IS FOOTBALL DOOMED?
A cranky opinion for
CRANKY OPINION SATURDAY
The following is the opinion of a cranky old man with limited knowledge in the subject opined. Opposing opinions are welcome. They are welcome but they will be ignored, and as always, please no name calling; that means you, Butthead!
Football is a rough sport. Injuries are common. In the past the most common problem was knee injuries. Knee injuries ended many careers or resulted in problems down the line for ex-players. Rule changes, better equipment and improved surgical procedures greatly reduced knee injuries. Artificial joint surgery has lessened the problems of ex-players. Today the big problem with football is head injuries and concussions.
Concussions never used to be a big problem. I played high school football. My three sons played high school football (one has a year to go) and one son played division III in college. Concussions were not a big issue for me or my sons. What has changed?
First of all there were concussions, but they were just not as common, and the long term problems from a concussion were not recognized. Players who were knocked dizzy shook off the cob webs, sniffed some smelling salts and went back in to play. One of my sons played a full fourth quarter without remembering any of it. Concussions were not a problem because they often did not affect players until years later and their issues were not traced back to previous football injuries.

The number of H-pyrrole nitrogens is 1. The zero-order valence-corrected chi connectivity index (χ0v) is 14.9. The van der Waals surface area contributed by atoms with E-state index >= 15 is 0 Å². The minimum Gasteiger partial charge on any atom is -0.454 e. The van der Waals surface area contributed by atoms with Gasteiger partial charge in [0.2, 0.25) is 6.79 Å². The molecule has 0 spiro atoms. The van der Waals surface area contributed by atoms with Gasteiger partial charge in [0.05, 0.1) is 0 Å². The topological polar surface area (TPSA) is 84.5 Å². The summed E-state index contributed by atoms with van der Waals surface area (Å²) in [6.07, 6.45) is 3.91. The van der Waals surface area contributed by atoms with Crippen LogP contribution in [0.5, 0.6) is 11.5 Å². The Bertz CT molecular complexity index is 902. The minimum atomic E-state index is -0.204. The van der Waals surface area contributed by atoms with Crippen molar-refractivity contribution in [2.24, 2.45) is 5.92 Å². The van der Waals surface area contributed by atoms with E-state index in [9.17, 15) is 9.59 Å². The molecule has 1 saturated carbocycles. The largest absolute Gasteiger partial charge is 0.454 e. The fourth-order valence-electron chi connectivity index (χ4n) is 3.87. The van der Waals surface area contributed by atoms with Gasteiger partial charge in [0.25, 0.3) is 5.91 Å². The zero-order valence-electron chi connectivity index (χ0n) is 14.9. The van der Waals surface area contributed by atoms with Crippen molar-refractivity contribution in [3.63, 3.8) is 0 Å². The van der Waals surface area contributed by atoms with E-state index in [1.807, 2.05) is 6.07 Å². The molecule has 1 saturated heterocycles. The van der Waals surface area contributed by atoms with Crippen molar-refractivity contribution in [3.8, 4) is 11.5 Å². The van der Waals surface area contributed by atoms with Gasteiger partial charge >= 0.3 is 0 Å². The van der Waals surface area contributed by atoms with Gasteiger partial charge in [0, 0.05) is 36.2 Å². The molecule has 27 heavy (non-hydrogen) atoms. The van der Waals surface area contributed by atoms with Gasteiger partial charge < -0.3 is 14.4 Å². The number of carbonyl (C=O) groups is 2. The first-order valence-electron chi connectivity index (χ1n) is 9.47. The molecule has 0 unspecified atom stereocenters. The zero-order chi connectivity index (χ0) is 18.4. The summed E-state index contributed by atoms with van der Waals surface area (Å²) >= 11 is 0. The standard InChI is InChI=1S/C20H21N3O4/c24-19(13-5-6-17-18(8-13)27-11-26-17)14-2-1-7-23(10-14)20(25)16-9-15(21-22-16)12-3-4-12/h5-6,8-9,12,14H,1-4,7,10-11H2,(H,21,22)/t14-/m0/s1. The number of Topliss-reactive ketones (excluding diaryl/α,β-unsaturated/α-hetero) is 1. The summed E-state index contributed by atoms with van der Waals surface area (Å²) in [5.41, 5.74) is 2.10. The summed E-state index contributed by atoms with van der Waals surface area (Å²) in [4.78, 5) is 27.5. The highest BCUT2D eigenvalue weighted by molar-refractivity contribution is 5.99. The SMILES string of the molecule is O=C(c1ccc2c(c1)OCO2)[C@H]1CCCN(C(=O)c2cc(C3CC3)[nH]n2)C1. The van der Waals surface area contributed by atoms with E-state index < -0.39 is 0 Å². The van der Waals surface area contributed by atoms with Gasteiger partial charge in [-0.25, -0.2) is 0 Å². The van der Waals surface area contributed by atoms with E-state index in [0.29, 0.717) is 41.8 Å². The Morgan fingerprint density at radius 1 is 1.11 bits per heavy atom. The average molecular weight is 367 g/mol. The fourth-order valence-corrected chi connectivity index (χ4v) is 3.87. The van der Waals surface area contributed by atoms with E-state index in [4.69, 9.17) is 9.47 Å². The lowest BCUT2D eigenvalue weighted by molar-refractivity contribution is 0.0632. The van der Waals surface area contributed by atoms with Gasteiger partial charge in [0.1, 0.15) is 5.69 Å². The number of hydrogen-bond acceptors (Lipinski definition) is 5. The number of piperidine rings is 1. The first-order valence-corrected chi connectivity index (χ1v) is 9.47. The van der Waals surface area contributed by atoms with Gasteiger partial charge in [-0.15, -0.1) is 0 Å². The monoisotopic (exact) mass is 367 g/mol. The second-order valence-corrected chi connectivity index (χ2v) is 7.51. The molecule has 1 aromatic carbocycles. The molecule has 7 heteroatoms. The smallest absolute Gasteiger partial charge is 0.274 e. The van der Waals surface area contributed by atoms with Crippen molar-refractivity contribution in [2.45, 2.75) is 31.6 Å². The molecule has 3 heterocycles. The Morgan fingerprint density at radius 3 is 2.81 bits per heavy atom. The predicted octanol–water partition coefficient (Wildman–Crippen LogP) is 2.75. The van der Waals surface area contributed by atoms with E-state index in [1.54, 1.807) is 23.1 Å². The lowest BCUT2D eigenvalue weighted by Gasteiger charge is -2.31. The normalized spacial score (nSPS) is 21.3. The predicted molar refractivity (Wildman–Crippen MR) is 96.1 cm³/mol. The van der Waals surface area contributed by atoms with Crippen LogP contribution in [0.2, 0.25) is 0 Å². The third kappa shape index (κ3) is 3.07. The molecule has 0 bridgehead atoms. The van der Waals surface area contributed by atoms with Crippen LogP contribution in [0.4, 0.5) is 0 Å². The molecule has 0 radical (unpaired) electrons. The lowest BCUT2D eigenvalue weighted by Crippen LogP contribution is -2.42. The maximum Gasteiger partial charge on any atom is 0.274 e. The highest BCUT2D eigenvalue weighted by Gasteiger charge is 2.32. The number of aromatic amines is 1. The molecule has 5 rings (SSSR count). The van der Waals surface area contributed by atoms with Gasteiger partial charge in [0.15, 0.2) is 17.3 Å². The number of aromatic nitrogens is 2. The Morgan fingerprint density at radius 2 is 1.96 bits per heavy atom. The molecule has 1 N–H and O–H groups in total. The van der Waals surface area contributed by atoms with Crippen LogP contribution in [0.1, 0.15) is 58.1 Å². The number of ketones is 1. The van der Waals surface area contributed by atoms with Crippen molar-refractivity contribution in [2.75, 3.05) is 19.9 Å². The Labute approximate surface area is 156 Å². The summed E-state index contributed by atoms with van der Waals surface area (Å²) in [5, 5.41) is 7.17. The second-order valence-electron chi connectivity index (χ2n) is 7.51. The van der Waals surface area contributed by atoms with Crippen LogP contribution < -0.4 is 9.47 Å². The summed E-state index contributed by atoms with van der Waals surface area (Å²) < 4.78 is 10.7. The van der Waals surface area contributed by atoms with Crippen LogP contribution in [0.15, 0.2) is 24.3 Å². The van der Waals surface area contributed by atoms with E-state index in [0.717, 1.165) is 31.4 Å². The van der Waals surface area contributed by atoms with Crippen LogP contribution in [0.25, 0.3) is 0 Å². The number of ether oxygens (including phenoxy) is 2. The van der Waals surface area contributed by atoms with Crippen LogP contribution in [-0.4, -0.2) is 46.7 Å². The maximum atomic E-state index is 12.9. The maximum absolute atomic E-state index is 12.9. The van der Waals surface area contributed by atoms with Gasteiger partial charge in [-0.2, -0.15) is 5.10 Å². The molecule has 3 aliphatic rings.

In my opinion there are other changes in football that make concussions far more common than in the past.
First, players are bigger and faster. Fifty years ago, I played tackle in high school. I weighed 170 pounds. Today the average high school tackle probably weighs 230 pounds, and they are as fast if not faster than I was at 170 pounds.
Bigger faster players cause greater head trauma. Knockouts by boxers in the heavyweight division are common. They are relatively rare in the flyweight division. The larger the body is, the bigger the blow, but larger bodies are not able to absorb greater force to the head. The brain is just as vulnerable for a 300 pound player as it is for a 150 pound player.
Second, the forward pass creates more dangerous situations. Years ago, high school football was a 90 percent run game. Now it is more 50 percent run, 50 percent pass. Pass plays create more situations of players running full speed in opposite directions diving and leading with their head in an attempt to catch the ball, or knock it loose.
Larger, faster players, and more passing, equal more head trauma in football.
What is the solution? Better headgear may just make for more fearlessness in hitting with the helmet. Rule changes should reduce hitting with the helmet, but it will take much time for the culture to change. Some coaches still teach tackling by driving the helmet into the runner’s chest.
I think this concussion issue will ultimately put an end to football as we know it. Players and their parents will be less willing to accept the risk of concussion damage, and law suits will make the game too expensive and financially risky for schools at all levels to continue the sport.
I believe that tackle football will give way to flag football.
Flag football replaces tackling a player with grabbing a flag from his waist. The emphasis in flag football is less on size and strength and more on speed and agility. There are no helmets in flag football, no shoulder pads or hip pads. The lack of protective gear actually reduces dangerous hits as players are less reckless and it makes the game safer from major injuries. Passing, catching, running and blocking are still prominent, dangerous hits are not.
It may take a while for the culture to change, but tackle football as we know it today is ultimately doomed. I will miss the traditional game. I will not miss the long term debilitating injuries that are now so common.
Flag football is almost the same game, just less violent. It is exciting, and it is much safer.
The preceding was the opinion of a cranky old man and not necessarily that of management…Mrs. Cranky.